Conventional 2 factor weaknesses

2 factor weaknesses NoPassword

Security Weaknesses of Conventional 2 Factor

While conventional 2 factor authentication solutions slightly improve security, they remain vulnerable to a number of cyber attacks. NIST‘s recent draft on Digital Identity Guidelines makes strong recommendations against SMS based 2 factor solutions, highlighting the security concerns around them. SMS based 2-factors are especially vulnerable to mobile banking malware (e.g. Spy.Agent, Acecard, and GM Bot) and complex attacks that steal OTPs. Second factors, in general, do not stop man-in-the-middle, social engineering and phishing attacks. In fact, as long as the user enters credentials manually, the authentication process is open to a variety of attacks.

Conventional 2 Factor Pain

Without a doubt, conventional two factors is one of the most inconvenient security solution used today. The additional friction added to the authentication process turned a large number of users against them. 2 factors, such as extra dongles and fobs, often get lost or misplaced which result in access denials. SMS based Second factor are often not delivered or delivered by a delay. Then at the end of the day, users need to manage their passwords and after entering their password, need to manually enter a 2 factor token.
2 factor pain NoPassword
2 factor smartcard NoPassword

Smartcards, More Secure But Inconvenient

Often, organizations in highly regulated industries tend to implement smartcards relying on the implemented PKI model. Although they provide a higher level of security relative to passwords, they are one of the least favorable 2nd factors among IT professionals and users. The primary reason is that smartcards are not designed for mobile users. Smartcards are not compatible with mobile phones, tablets, and some laptops such as Macbook. They require adaptors to work on desktops or laptops and they do not support users who need to have access from more than one device at a time. They also get lost more often due to their size and shape. Once it is lost, users need to get a new card, which drives up cost. Once a smartcard is issued, they normally don’t require authentication or provisioning to be used. This means anyone who finds a smartcard and has a user’s password will be able to access that user’s account.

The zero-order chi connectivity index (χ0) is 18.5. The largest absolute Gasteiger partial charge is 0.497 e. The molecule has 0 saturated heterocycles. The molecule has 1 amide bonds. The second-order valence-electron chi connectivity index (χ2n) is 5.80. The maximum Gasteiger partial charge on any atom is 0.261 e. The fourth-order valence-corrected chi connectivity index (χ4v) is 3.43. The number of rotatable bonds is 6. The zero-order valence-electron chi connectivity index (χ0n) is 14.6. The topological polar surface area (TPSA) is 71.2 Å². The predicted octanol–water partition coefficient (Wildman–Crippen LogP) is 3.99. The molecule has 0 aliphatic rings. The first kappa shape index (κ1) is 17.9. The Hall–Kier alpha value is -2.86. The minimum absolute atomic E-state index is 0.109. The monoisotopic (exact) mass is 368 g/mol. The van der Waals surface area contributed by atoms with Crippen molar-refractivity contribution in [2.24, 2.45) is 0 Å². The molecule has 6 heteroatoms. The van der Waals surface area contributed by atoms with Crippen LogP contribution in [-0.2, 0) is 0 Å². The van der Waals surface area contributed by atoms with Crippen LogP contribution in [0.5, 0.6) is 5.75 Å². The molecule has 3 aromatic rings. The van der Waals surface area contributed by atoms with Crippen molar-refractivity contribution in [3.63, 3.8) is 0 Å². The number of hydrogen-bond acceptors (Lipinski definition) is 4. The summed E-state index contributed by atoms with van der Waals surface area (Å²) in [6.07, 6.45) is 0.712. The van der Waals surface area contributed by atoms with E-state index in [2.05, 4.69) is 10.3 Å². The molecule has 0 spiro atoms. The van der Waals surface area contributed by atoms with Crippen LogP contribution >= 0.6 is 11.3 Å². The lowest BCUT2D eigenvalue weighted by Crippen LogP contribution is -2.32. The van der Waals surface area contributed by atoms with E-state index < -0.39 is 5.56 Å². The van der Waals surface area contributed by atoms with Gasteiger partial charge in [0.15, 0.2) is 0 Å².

Learn how NoPassword improves security beyond passwords and second factors, while it enhances user experience by making the authentication process easy and effortless.

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